Six Interview Questions to Ask Remote Workers Candidates

Six Interview Questions to Ask Remote Workers Candidates

Businesses are beginning to reopen after months of being closed due to the COVID 19 pandemic. Many need to hire employees and local guidelines are encouraging them to allow employees to work from home whenever possible. Contrary to what people may believe, remote work isn’t all pajamas and coffee shops. Not every employee is cut out for the isolated work life and may lack the commitment and dedication it takes to be productive all day, every workday.

The interview process for hiring new employees to work remotely is no different than hiring in-office workers. But, asking remote-specific questions will help you figure out if they are the right remote employee for your team. Here are some interview questions to ask potential remote workers to make sure they are the right candidate for your business.

Have they worked remotely before?

Some candidates are attracted to the idea of working from home but don’t understand its reality. First-time remote workers might be shocked by the transition and struggle to produce quality work on time. Ask them if they have worked remotely before and if the answer is no, then ask them why they want to now and how do they plan to organize their time?

If the candidate has worked remotely, then ask them what their challenges were with working out-out-office and what strategies they had to overcome them. If the candidate says there were no challenges, you can bet that they aren’t being honest or didn’t work remotely enough to face the challenges that come with remote work.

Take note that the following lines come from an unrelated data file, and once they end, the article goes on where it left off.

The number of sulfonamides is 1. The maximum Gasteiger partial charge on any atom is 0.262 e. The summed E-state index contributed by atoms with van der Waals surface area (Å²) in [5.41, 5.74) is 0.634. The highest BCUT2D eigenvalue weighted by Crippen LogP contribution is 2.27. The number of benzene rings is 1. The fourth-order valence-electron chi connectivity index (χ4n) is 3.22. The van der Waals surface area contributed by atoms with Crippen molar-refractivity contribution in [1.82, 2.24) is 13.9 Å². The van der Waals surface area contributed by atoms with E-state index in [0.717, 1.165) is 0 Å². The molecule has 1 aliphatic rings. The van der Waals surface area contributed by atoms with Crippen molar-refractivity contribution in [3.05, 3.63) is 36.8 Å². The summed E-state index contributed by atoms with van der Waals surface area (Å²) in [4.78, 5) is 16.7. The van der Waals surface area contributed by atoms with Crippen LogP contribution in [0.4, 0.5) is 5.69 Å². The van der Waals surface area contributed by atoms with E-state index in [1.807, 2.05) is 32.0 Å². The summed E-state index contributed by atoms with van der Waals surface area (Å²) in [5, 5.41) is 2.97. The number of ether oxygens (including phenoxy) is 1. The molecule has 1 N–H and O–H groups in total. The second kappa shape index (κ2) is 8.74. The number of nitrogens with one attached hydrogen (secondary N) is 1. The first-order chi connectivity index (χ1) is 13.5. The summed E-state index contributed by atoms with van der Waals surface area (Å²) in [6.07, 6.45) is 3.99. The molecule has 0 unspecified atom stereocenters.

Do they have experience working with a remote team?

When you work in an office, you can get the answer you need by stopping by a coworker’s office to ask a question. When the team is remote, it’s not easy to get an answer when you need it. It may be a full day before a question is answered since not everyone works the same hours, and there are no “offices” to stop by.

Ask the candidate how they plan on interacting with the team. How will they get the answers they need? What will they do while they are waiting for an answer? What if it’s an emergency? How will they hold others accountable? Finding out how they will deal with the situation will give you insight into their problem-solving and answer-seeking skills.

Where is their office?

Ask the candidate if they have an office setup, or if they plan on going to a coffee shop or coworking space. Does the candidate already have everything a remote worker needs to be productive? Ask about the technology they use and how they have access to it. Ask what the home office setup is like and, if possible, conduct a video interview and encourage the candidate to participate from that home office.

A candidate who does to have a “home office” shouldn’t be disqualified since not everyone works best in a traditional office setup. Be sure to ask about about anything else specified in the job posting like a wired internet connection, a private area for calls so they know what is expected.

How tech-savvy are they?